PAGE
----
Many Treasures Group

Q: How do we encourage friends and family who are aging, slowing down physically and becoming more conscious of the time they have left?

Photo by 臻 宋/ Pexels


A: The list of friends and family who have preceded us in death grows longer all the time. Nichiren Daishonin poetically observes in “Letter to Niike”:

How swiftly the days pass! It makes us realize how few are the years we have left. Friends enjoy the cherry blossoms together on spring mornings, and then they are gone, carried away like the blossoms by the winds of impermanence, leaving nothing but their names. Although the blossoms have scattered, the cherry trees will bloom again with the coming of spring, but when will those people be reborn? The companions with whom we enjoyed composing poems praising the moon on autumn evenings have vanished with the moon behind the shifting clouds. Only their mute images remain in our hearts. Though the moon has set behind the western mountains, we will compose poetry under it again next autumn. But where are our companions who have passed away? (The Writings of Nichiren Daishonin, vol. 1, p. 1027)

But death is not something to be feared when we are determined to live out our lives constructively and without regret. We can do this through our Buddhist practice with hope and confidence.

Ikeda Sensei touches on this topic in The New Human Revolution, in which he appears as Shin’ichi Yamamoto. He writes:

Shin’ichi shared his thoughts about aging. He noted that while people tend to see aging in a negative light as the diminishing of one’s capacities, it is in fact an unavoidable reality that all will have to face and should be regarded as “a desirable summation, a culmination of everything in life.”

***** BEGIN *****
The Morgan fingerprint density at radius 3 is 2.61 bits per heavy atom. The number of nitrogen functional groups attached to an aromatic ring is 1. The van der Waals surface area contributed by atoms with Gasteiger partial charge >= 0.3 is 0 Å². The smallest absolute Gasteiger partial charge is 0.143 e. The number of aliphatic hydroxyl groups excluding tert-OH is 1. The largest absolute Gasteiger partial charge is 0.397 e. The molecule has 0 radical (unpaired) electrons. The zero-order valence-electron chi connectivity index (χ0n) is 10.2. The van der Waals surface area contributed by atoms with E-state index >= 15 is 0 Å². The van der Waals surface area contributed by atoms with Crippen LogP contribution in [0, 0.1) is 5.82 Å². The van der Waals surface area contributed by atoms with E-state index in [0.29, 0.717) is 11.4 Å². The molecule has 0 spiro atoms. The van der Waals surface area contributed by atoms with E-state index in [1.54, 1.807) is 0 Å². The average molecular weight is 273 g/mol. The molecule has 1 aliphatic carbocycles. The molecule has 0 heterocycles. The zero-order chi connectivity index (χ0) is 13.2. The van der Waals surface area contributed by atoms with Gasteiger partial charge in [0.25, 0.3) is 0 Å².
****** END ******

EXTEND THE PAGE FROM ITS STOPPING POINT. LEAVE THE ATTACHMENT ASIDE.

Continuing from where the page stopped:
Shin’ichi continued: “The true evaluation of a person’s worth comes only at the end. A life that has been tempered and polished through long experience and victory gleams bright at the close. A life spent in laziness and gloom will end in misery.”

The beauty of old age, and the beauty that we should strive to achieve in old age, is a noble quality that surpasses that of any other period of life. The final years of life are the autumn of our existence, and, like autumn, should be a period on par with the glorious, radiant colors of autumn leaves. As Shin’ichi believed, “The beauty of age is a deeper one of promise fulfilled.” …

In a letter he composed in November, Shin’ichi wrote about youth: “I don’t regard youth as being restricted to any chronological age or even physical youth. The true glory of youth, as I see it, is in preserving the convictions of youth with sustained passion up to the very moment of death. … It is very important to me to retain that kind of ‘lifetime youthfulness’; I hope I never lose that essential youthfulness of spirit.” (The New Human Revolution, vol. 22, pp. 52–53)

Sensei also says:

Since life is eternal, old age is not simply a period of waiting for the end. It is the time for us to put the finishing touches on this life and to prepare for our next life.

It is important to continue chanting Nam-myoho-renge-kyo and dedicating ourselves to the great vow of kosen-rufu to the last moment of our life together with our mentor and our sincere fellow members. In this way, we can polish and elevate our life and joyfully bring this existence to its culmination, glowing with a magnificent brilliance like the setting sun. This state of boundless hope will become the life condition we carry into our next existence. (NHR-26, 65)


Purchase your copy of Ikeda Sensei’s The Third Stage of Life: Aging in Contemporary Society at bookstore.sgi-usa.org (soft cover for $9.95) and (e-book for $7.99).